UZH-Logo

Maintenance Infos

Microtubule-dependent plus- and minus end-directed motilities are competing processes for nuclear targeting of adenovirus.


Suomalainen, M; Nakano, M Y; Keller, S; Boucke, K; Stidwill, R P; Greber, U F (1999). Microtubule-dependent plus- and minus end-directed motilities are competing processes for nuclear targeting of adenovirus. Journal of Cell Biology, 144(4):657-672.

Abstract

Adenovirus (Ad) enters target cells by receptor-mediated endocytosis, escapes to the cytosol, and then delivers its DNA genome into the nucleus. Here we analyzed the trafficking of fluorophore-tagged viruses in HeLa and TC7 cells by time-lapse microscopy. Our results show that native or taxol-stabilized microtubules (MTs) support alternating minus- and plus end-directed movements of cytosolic virus with elementary speeds up to 2.6 micrometer/s. No directed movement was observed in nocodazole-treated cells. Switching between plus- and minus end-directed elementary speeds at frequencies up to 1 Hz was observed in the periphery and near the MT organizing center (MTOC) after recovery from nocodazole treatment. MT-dependent motilities allowed virus accumulation near the MTOC at population speeds of 1-10 micrometer/min, depending on the cell type. Overexpression of p50/dynamitin, which is known to affect dynein-dependent minus end-directed vesicular transport, significantly reduced the extent and the frequency of minus end-directed migration of cytosolic virus, and increased the frequency, but not the extent of plus end-directed motility. The data imply that a single cytosolic Ad particle engages with two types of MT-dependent motor activities, the minus end- directed cytoplasmic dynein and an unknown plus end- directed activity.

Abstract

Adenovirus (Ad) enters target cells by receptor-mediated endocytosis, escapes to the cytosol, and then delivers its DNA genome into the nucleus. Here we analyzed the trafficking of fluorophore-tagged viruses in HeLa and TC7 cells by time-lapse microscopy. Our results show that native or taxol-stabilized microtubules (MTs) support alternating minus- and plus end-directed movements of cytosolic virus with elementary speeds up to 2.6 micrometer/s. No directed movement was observed in nocodazole-treated cells. Switching between plus- and minus end-directed elementary speeds at frequencies up to 1 Hz was observed in the periphery and near the MT organizing center (MTOC) after recovery from nocodazole treatment. MT-dependent motilities allowed virus accumulation near the MTOC at population speeds of 1-10 micrometer/min, depending on the cell type. Overexpression of p50/dynamitin, which is known to affect dynein-dependent minus end-directed vesicular transport, significantly reduced the extent and the frequency of minus end-directed migration of cytosolic virus, and increased the frequency, but not the extent of plus end-directed motility. The data imply that a single cytosolic Ad particle engages with two types of MT-dependent motor activities, the minus end- directed cytoplasmic dynein and an unknown plus end- directed activity.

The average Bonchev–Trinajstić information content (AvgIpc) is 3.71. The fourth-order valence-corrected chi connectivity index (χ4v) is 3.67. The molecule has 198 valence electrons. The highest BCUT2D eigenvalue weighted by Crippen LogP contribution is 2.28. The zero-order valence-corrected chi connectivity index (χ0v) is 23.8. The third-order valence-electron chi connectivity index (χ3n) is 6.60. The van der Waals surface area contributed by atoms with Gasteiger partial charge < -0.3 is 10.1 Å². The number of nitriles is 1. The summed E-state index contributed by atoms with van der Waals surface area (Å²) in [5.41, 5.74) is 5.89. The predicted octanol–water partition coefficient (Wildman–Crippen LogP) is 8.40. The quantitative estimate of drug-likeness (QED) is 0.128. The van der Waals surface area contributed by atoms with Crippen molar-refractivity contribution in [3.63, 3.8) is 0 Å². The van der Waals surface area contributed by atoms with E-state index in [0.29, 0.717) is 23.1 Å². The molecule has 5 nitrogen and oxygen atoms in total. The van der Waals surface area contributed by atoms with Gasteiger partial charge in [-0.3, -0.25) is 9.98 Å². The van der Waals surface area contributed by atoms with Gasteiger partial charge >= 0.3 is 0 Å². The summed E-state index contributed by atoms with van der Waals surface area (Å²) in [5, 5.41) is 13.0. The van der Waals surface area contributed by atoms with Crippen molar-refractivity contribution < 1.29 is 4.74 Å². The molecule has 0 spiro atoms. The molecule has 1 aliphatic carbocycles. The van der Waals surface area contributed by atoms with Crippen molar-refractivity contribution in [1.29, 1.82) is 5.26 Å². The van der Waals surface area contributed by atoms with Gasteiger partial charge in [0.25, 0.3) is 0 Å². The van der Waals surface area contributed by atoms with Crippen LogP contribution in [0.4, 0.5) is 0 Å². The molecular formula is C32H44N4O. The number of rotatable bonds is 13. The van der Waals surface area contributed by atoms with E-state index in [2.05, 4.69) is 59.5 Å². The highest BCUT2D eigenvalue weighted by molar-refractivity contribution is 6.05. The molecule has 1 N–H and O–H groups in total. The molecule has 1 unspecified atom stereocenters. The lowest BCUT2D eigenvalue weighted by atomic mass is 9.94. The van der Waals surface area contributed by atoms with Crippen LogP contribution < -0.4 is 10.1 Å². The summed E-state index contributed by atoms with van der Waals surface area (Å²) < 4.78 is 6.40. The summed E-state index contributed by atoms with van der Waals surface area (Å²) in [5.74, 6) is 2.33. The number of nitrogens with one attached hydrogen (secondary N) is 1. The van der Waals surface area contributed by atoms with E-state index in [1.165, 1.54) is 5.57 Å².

Citations

308 citations in Web of Science®
328 citations in Scopus®
Google Scholar™

Altmetrics

Downloads

49 downloads since deposited on 11 Feb 2008
11 downloads since 12 months
Detailed statistics

Additional indexing

Item Type:Journal Article, refereed
Communities & Collections:07 Faculty of Science > Institute of Molecular Life Sciences
Dewey Decimal Classification:570 Life sciences; biology
Language:English
Date:22 February 1999
Deposited On:11 Feb 2008 12:17
Last Modified:05 Apr 2016 12:15
Publisher:Rockefeller University Press
ISSN:0021-9525
Publisher DOI:https://doi.org/10.1083/jcb.144.4.657
PubMed ID:10037788

Download

[img]
Preview
Filetype: PDF
Size: 2MB
View at publisher

TrendTerms

TrendTerms displays relevant terms of the abstract of this publication and related documents on a map. The terms and their relations were extracted from ZORA using word statistics. Their timelines are taken from ZORA as well. The bubble size of a term is proportional to the number of documents where the term occurs. Red, orange, yellow and green colors are used for terms that occur in the current document; red indicates high interlinkedness of a term with other terms, orange, yellow and green decreasing interlinkedness. Blue is used for terms that have a relation with the terms in this document, but occur in other documents.
You can navigate and zoom the map. Mouse-hovering a term displays its timeline, clicking it yields the associated documents.

Author Collaborations